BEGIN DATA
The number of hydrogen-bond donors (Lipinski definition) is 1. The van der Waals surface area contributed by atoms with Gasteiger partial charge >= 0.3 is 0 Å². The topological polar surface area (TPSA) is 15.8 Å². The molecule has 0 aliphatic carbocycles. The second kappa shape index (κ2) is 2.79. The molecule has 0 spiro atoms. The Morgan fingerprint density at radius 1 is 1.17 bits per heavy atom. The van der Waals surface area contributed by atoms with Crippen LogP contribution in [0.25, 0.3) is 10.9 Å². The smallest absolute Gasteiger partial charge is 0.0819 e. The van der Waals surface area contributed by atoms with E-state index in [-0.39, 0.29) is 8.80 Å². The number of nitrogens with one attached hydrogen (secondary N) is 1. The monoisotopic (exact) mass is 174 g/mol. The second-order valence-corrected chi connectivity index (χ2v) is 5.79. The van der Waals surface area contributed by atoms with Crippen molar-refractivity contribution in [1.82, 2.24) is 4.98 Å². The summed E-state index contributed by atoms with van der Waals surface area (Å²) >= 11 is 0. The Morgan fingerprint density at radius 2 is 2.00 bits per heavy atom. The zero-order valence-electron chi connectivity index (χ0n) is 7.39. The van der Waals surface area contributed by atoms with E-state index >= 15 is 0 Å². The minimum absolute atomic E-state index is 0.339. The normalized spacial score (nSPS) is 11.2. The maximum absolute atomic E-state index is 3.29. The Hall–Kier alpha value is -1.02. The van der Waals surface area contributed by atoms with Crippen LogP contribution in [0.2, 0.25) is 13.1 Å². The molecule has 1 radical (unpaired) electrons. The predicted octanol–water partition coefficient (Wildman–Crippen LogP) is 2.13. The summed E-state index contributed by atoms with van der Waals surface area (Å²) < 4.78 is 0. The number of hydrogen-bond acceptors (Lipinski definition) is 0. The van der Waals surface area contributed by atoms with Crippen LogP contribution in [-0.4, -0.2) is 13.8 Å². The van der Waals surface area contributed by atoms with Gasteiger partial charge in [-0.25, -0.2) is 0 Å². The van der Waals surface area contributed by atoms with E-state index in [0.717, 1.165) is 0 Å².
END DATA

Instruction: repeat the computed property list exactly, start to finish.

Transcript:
The number of hydrogen-bond donors (Lipinski definition) is 1. The van der Waals surface area contributed by atoms with Gasteiger partial charge >= 0.3 is 0 Å². The topological polar surface area (TPSA) is 15.8 Å². The molecule has 0 aliphatic carbocycles. The second kappa shape index (κ2) is 2.79. The molecule has 0 spiro atoms. The Morgan fingerprint density at radius 1 is 1.17 bits per heavy atom. The van der Waals surface area contributed by atoms with Crippen LogP contribution in [0.25, 0.3) is 10.9 Å². The smallest absolute Gasteiger partial charge is 0.0819 e. The van der Waals surface area contributed by atoms with E-state index in [-0.39, 0.29) is 8.80 Å². The number of nitrogens with one attached hydrogen (secondary N) is 1. The monoisotopic (exact) mass is 174 g/mol. The second-order valence-corrected chi connectivity index (χ2v) is 5.79. The van der Waals surface area contributed by atoms with Crippen molar-refractivity contribution in [1.82, 2.24) is 4.98 Å². The summed E-state index contributed by atoms with van der Waals surface area (Å²) >= 11 is 0. The Morgan fingerprint density at radius 2 is 2.00 bits per heavy atom. The zero-order valence-electron chi connectivity index (χ0n) is 7.39. The van der Waals surface area contributed by atoms with E-state index >= 15 is 0 Å². The minimum absolute atomic E-state index is 0.339. The normalized spacial score (nSPS) is 11.2. The maximum absolute atomic E-state index is 3.29. The Hall–Kier alpha value is -1.02. The van der Waals surface area contributed by atoms with Crippen LogP contribution in [0.2, 0.25) is 13.1 Å². The molecule has 1 radical (unpaired) electrons. The predicted octanol–water partition coefficient (Wildman–Crippen LogP) is 2.13. The summed E-state index contributed by atoms with van der Waals surface area (Å²) < 4.78 is 0. The number of hydrogen-bond acceptors (Lipinski definition) is 0. The van der Waals surface area contributed by atoms with Crippen LogP contribution in [-0.4, -0.2) is 13.8 Å². The van der Waals surface area contributed by atoms with Gasteiger partial charge in [-0.25, -0.2) is 0 Å². The van der Waals surface area contributed by atoms with E-state index in [0.717, 1.165) is 0 Å².